Stop mere talk on gender-based violence... ACT!
Jamaica has been at this for too longTuesday, April 13, 2021
BY CAROLYN GRAHAM
It was with shock, horror, a deep sense of sadness, and a mix of other emotions that I cannot even describe that I listened to the recording of a man threatening the woman who dared to leave him because she felt unsafe. If this is not gender-based violence, I don't know what is. So, to the men in positions of power and influence who continue to spout this nonsensical narrative, I would suggest you begin to inform yourselves thoroughly and move beyond dubious data about a few prisoners who blame their mothers for their criminality.
More men are victims of murder, yes, but who are killing them at those rates? Who are the ones victimising women because they sport a particular type of masculinity? The man in the recording promised to kill her. He was lucid, quite rational; he outlined a plan. His toxic masculinity was on show. It was premeditated murder in the making.
And what is the country's response to this latest spate of gender-based violence? The press reports them and moves on to the next sensational thing. Then the minister with responsibility for gender affairs gives more impassioned pleas in Parliament.
In January 2020 there was another impassioned plea when the year started with a number of murders of women. And a year and few months after, the minister again made yet another impassioned plea for men to stop killing women and calling on the community and the Church — a quite dubious ally — to protect women.
More of the same.
In 2017 a National Strategic Action Plan to Eliminate Gender-Based Violence in Jamaica 2017-2027 was prepared by the Bureau of Gender Affairs with support from Canada and United Nations Women. This was launched in 2018. Further press releases showed that financial support was given by the UN to execute the plan. So, my question is: What has happened to this plan?
Rather than appealing to the “man dem pan di corna” and the Church, which presents more problems than solutions, we need to move to actions, because the talk is getting stale and does not bring result.
The National Plan to Eliminate Gender-Based Violence is in its third year now; where are we in the implementation of the recommendations? Have we fallen short, and why have we fallen short of what I have seen to be quite a comprehensive and executable plan?
Also, there are laws on which the country is dragging its feet which are said to be in need of strengthening. The Sexual Offences Act, the Offences Against the Person Act, the Domestic Violence Act, and the Child Care and Protection Act. Why are these inadequate? The Sexual Harassment Bill is being over-debated, as it seems to offend the sensibilities of those who feel men have a right to 'look a woman' by any means necessary, and this misguided right is under attack by the Bill.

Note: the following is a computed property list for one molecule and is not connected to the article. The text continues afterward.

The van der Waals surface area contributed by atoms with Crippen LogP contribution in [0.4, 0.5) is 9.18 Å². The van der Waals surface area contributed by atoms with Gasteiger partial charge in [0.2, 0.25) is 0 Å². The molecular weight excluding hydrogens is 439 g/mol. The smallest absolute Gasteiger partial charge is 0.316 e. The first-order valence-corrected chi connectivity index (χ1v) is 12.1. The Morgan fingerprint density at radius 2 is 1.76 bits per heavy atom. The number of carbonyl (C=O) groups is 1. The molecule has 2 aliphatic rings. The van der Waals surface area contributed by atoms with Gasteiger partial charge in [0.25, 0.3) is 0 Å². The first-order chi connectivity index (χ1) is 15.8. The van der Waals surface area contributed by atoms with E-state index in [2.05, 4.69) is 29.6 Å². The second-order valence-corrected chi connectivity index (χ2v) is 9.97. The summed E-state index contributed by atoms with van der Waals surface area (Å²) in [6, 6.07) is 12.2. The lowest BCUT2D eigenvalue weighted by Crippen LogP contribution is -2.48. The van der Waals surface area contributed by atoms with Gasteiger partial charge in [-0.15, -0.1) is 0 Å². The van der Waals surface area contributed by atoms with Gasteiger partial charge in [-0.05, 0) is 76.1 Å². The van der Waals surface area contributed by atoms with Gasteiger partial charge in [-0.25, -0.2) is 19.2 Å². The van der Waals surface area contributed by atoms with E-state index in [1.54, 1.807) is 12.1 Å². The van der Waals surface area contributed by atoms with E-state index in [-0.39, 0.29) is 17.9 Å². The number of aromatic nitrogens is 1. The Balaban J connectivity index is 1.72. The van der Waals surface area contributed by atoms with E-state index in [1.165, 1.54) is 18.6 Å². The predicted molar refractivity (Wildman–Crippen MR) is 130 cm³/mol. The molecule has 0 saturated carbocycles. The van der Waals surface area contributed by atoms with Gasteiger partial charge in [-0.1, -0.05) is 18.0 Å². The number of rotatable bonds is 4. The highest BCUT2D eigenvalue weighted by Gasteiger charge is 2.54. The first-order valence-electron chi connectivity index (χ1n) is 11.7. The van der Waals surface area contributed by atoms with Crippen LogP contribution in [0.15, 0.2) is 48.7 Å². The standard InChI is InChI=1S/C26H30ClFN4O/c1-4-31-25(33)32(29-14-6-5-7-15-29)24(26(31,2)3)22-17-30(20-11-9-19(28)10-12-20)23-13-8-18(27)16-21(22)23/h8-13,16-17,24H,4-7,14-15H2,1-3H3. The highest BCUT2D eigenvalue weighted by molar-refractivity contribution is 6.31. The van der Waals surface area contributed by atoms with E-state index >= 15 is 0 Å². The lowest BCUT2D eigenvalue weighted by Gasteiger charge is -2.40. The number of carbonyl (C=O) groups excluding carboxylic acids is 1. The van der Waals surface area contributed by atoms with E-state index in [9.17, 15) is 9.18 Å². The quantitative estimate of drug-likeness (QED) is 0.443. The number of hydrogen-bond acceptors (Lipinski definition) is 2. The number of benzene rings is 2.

Additionally, what has become of the debate to increase the age of consent from 16. Then we have the matter of women's reproductive rights that should be on the table in talking about gender-based violence. These are all connected and, having a strong, fully functioning legal framework with strong enabling elements, in keeping with our National Policy on Gender Equality, is the beginning of firmly demonstrating that this country means business when it comes to gender-based matters, including violence. These should also be the subject of a national education programme; not just a campaign, but a sustainable programme of education about our laws and the protections they offer.
Jamaica has been at this for too long. Our 2015 national report on the Beijing Platform for Action on empowering women outlines the country's progress with these issues since the 1995 declaration. We seem to have come some way in executing the 'softer' aspects of these plans. The committees were formed, the documents were written, some training was done, but what is it we lack to push forward to the 'harder' matters? The political will?
This report also clearly outlines challenges to us moving forward. One key one is gender-based violence. These matters are interconnected and a piecemeal approach will not do the job, as we are witnessing. Therefore, the passing of some laws and not others will not do; passing laws without the enabling elements will not do. While we look good on paper, and might have engaged in the softer, more palatable areas, the hard decisions need to be made as a matter of urgency.
Carolyn A E Graham, PhD, AFHEA, is a writer, artist and sociologist with expertise in maritime affairs. Send comments to the Jamaica Observer or email@example.com.
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